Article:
Wednesday, December 20, 2006
The hull is drawn in scale on one sheet of the plans and it is necessary to transfer the measurements from the plans to the plywood. This is what is referred to as 'layout'. Working from plans with the exact dimensions indicated as 'offsets' is much easier and faster than just working with line drawings that would require lofting to get the offset measurements.
The bottom of the Jimmy Skiff hull is drawn on the plans with offset dimensions, which are indicated at right angles to a center line. I started by using a chalk line to mark the center line about 20 inches in from one side of the 9mm panel. Next was marking off the stations or intervals for each offset. On the Jimmy Skiff , there are six, 24 inch sections beginning from the bow, and then a four-and-a-half inch section at the stern. I marked off the the stations along the center line, then used a large carpenters square to mark the offsets out from the center line. The square ensures that the offsets are all at right angles to the center line. After the offset points are marked out, I used a 14' long, 1/2" pine quarter-round as a batten. I temporarily drove 2" finish nails in where the offset marks where, then used the spring clamps to hold the batten with the flat side against the nails. Then simply drew a line along the flat side of the batten. The side panels were done in a similar manner, except that the offsets are measured from a baseline rather than a center line.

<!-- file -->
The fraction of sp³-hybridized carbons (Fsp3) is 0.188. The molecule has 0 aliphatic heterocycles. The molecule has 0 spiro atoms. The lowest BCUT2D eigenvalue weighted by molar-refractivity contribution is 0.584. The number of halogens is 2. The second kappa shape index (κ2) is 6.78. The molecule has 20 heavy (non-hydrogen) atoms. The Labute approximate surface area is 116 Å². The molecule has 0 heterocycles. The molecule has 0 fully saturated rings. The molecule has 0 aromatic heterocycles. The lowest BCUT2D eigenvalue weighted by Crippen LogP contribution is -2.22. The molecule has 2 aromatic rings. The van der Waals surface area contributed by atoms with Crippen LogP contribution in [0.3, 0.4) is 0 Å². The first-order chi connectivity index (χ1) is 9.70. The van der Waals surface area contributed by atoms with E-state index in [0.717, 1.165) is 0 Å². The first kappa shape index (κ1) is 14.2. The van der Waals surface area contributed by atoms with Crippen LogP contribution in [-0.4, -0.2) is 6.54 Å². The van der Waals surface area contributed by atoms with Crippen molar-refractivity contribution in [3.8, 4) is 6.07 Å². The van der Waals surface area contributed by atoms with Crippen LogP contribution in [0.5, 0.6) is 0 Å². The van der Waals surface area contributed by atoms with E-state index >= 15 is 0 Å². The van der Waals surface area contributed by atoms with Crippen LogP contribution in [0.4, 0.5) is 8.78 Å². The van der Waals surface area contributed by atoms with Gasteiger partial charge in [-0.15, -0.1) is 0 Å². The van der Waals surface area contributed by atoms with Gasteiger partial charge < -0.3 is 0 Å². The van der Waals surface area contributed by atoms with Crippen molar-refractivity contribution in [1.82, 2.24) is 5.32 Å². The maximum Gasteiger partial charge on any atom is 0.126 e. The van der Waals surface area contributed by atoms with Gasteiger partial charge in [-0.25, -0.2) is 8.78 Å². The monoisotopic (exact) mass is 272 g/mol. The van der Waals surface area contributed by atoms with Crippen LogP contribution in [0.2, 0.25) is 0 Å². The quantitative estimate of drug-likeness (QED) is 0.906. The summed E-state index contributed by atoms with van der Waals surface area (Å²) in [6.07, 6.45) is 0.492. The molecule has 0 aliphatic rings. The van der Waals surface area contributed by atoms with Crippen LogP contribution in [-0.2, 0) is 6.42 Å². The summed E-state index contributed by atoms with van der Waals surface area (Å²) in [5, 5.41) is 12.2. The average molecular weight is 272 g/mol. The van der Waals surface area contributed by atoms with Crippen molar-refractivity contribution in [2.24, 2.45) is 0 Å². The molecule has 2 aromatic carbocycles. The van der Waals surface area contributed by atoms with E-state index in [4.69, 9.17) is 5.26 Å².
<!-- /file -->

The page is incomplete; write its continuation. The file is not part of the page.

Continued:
I used my cordless jigsaw to cut out the panels, bulkhead, seats and stern. I cut about 1/8 to 1/4 inch outside the line, and then used a sharp block plane to plane to the line. This makes a very clean and 'fair' edge. The seat supports have inside curves, so I used a spokeshave to plane this to the final line. The CLC plans for the Jimmy Skiff have full size templates for most of the parts other than the hull itself.
I used an awl to poke through the template lines about every half-inch, then 'connect-the-dots' with a pencil prior to cutting. Cut out all of the panels and parts before moving on to assembly. Note in the photo that the seats are wider than the bottom. The bottom is about 40" wide at the widest point, whereas the beam (overall widest point on a boat) is 50". This is because the sides will flare out from the bottom.
I built a couple of very stable saw horses for the boat construction. Then I padded them with some egg crate foam I had left over from when I 'sound proofed' my dust collection closet. The foam will keep the hull from getting scratched and dented during construction. Next post will show the stitching of the hull...
Saturday, December 16, 2006
The one thing about building from plans vs buying the kit that I was most apprehensive about was cutting and gluing the scarf joints. These are used to join two sheets of plywood end-to-end so that a boat longer than seven or eight feet is possible. I was encouraged by chapter nine, Scarf Joints in Chris Kulczycki's book, which I mentioned in my initial post. He explained the process in a way that almost made it sound as easy and enjoyable as it actually was.